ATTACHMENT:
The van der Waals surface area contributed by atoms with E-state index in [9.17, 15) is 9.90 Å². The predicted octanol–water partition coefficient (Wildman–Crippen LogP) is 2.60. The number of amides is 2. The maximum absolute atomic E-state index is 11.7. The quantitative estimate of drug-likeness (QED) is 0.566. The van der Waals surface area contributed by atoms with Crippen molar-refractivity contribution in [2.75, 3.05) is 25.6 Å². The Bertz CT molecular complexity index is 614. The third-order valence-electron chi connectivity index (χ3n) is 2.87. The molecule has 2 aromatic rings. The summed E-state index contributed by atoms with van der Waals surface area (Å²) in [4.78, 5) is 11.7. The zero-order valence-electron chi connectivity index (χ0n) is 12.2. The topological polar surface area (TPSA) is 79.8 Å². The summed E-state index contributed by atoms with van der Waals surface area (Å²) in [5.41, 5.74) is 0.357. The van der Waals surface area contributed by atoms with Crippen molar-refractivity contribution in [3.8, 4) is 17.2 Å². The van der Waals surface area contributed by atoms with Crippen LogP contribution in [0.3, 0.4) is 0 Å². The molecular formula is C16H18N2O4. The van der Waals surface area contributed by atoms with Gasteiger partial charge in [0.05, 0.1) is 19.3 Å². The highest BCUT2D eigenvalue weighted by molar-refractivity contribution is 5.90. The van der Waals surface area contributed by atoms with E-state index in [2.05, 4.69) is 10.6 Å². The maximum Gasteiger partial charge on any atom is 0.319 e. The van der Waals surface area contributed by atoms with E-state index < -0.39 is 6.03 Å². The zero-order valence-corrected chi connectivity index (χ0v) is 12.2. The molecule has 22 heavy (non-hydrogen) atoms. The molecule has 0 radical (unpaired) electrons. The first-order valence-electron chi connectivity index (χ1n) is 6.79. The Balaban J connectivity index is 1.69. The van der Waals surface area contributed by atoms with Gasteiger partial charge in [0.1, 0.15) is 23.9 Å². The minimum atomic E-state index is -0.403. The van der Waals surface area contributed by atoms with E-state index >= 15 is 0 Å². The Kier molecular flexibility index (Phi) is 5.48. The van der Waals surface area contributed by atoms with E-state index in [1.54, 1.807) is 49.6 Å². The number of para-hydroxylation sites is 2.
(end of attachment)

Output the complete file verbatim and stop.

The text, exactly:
The van der Waals surface area contributed by atoms with E-state index in [9.17, 15) is 9.90 Å². The predicted octanol–water partition coefficient (Wildman–Crippen LogP) is 2.60. The number of amides is 2. The maximum absolute atomic E-state index is 11.7. The quantitative estimate of drug-likeness (QED) is 0.566. The van der Waals surface area contributed by atoms with Crippen molar-refractivity contribution in [2.75, 3.05) is 25.6 Å². The Bertz CT molecular complexity index is 614. The third-order valence-electron chi connectivity index (χ3n) is 2.87. The molecule has 2 aromatic rings. The summed E-state index contributed by atoms with van der Waals surface area (Å²) in [4.78, 5) is 11.7. The zero-order valence-electron chi connectivity index (χ0n) is 12.2. The topological polar surface area (TPSA) is 79.8 Å². The summed E-state index contributed by atoms with van der Waals surface area (Å²) in [5.41, 5.74) is 0.357. The van der Waals surface area contributed by atoms with Crippen molar-refractivity contribution in [3.8, 4) is 17.2 Å². The van der Waals surface area contributed by atoms with Crippen LogP contribution in [0.3, 0.4) is 0 Å². The molecular formula is C16H18N2O4. The van der Waals surface area contributed by atoms with Gasteiger partial charge in [0.05, 0.1) is 19.3 Å². The highest BCUT2D eigenvalue weighted by molar-refractivity contribution is 5.90. The van der Waals surface area contributed by atoms with E-state index in [2.05, 4.69) is 10.6 Å². The maximum Gasteiger partial charge on any atom is 0.319 e. The van der Waals surface area contributed by atoms with E-state index < -0.39 is 6.03 Å². The zero-order valence-corrected chi connectivity index (χ0v) is 12.2. The molecule has 22 heavy (non-hydrogen) atoms. The molecule has 0 radical (unpaired) electrons. The first-order valence-electron chi connectivity index (χ1n) is 6.79. The Balaban J connectivity index is 1.69. The van der Waals surface area contributed by atoms with Gasteiger partial charge in [0.1, 0.15) is 23.9 Å². The minimum atomic E-state index is -0.403. The van der Waals surface area contributed by atoms with E-state index >= 15 is 0 Å². The Kier molecular flexibility index (Phi) is 5.48. The van der Waals surface area contributed by atoms with E-state index in [1.54, 1.807) is 49.6 Å². The number of para-hydroxylation sites is 2.